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Russian Communications Satellite Put Into Orbit

ARussian Proton rocket successfully launched a next-generation domesticcommunications satellite Tuesday night that will be able to reach over abillion people across large parts of Asia.

Liftoffof the Proton-K booster was at 2231 GMT (5:31 p.m. EST), or in the wee hours ofWednesday morning at the Baikonur Cosmodromelaunch site in central Kazakhstan.The Proton's three core stages each burned and separated as planned, leavingthe Block-DM upper stage to successfully conduct a series of firings to placethe Express AM-2 satellite into its intended high orbit.

Wirereports said Express AM-2 was deployed from the Block-DM upper stage at around0505 GMT (12:05 a.m. EST) Wednesday morning.

Afterseveral weeks of system tests in space, Express AM-2 will be maneuvered intoits operational slot 22,300 miles high in geostationary orbit along the equatorat 80 degrees East longitude above the Indian Ocean.From there, the satellite will cover users across all of Russia, parts of China,northern India, Bangladesh, Bhutan,Nepal and the northernreaches of Indochina.

ExpressAM-2 will be operated by the Russian Satellite Communications Company for bothstate users and commercial customers. The Russian federal government willutilize the satellite for mobile presidential communications and officialbroadcasting, while others will use the craft's capabilities for digitalbroadcasting, telephony, videoconferencing, data networks and broadbandInternet access.

Thespacecraft's structure was built by Russian contractor NPO PM in Siberia andAlcatel Space of Franceprovided the communications payload, which consists of 16 C-band and 12 Ku-bandtransponders, along with one L-band transponder.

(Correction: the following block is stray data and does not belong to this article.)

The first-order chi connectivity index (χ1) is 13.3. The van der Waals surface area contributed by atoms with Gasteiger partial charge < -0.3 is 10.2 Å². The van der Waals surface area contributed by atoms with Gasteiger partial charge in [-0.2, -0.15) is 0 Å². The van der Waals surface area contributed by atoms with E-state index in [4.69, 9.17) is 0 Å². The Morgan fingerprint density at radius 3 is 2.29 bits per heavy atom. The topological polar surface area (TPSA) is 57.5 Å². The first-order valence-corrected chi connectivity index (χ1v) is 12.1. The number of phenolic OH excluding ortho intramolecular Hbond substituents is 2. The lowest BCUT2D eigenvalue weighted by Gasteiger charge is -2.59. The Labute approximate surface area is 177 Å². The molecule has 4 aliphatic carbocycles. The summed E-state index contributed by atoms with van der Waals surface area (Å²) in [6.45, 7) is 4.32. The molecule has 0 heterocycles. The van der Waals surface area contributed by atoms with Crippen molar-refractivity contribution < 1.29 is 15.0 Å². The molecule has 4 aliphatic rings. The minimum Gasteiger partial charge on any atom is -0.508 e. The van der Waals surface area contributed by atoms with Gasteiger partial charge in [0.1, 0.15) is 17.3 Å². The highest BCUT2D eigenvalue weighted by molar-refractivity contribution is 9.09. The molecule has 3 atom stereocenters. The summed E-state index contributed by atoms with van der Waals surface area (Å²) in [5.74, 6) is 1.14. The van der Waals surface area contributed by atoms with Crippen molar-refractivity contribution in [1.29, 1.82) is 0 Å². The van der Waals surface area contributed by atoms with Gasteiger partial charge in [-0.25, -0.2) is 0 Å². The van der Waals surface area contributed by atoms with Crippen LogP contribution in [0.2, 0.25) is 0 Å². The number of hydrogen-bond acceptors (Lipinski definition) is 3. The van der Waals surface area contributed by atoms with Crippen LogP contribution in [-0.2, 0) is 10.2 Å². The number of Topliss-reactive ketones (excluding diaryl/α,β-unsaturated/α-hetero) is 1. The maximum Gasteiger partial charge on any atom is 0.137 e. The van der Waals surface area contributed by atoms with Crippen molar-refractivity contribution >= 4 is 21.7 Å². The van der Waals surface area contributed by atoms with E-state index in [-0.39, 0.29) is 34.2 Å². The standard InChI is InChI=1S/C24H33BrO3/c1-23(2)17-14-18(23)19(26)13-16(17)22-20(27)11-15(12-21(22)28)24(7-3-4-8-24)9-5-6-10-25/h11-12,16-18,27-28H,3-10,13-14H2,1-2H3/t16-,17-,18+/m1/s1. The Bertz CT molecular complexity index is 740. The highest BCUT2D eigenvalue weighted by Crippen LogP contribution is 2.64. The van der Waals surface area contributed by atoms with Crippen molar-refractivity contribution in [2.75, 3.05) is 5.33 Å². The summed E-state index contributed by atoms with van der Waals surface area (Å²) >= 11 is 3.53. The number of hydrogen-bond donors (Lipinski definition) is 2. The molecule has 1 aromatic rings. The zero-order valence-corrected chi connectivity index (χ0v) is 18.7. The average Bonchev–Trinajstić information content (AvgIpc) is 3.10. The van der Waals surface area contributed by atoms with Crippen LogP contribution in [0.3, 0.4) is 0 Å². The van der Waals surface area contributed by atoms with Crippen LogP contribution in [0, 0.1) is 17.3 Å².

Thisis the first of the Express AM series with an enlarged payload capacity of fourC-band transponders.

The5,720-pound satellite has a lifetime of at least 12 years and is the fourth offive craft in the new-generation Express AM series, which began launches inDecember 2003. The final component - Express AM-3 - is set for liftoff laterthis spring. The Express AM satellite fleet contains Russia's most powerfulcivilian-operated domestic communications birds.

Tuesday'sflight marked the second for Proton in 2005, and the 313th launch of a variantof the vehicle since it began flying 40 years ago. The next Proton is expectedto launch in May with the DirecTV-8 direct-to-home broadcasting satellite underthe commercial auspices of International Launch Services.

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Stephen Clark

Stephen Clark is the Editor of Spaceflight Now, a web-based publication dedicated to covering rocket launches, human spaceflight and exploration. He joined the Spaceflight Now team in 2009 and previously wrote as a senior reporter with the Daily Texan. You can follow Stephen's latest project at (opens in new tab) and on Twitter (opens in new tab).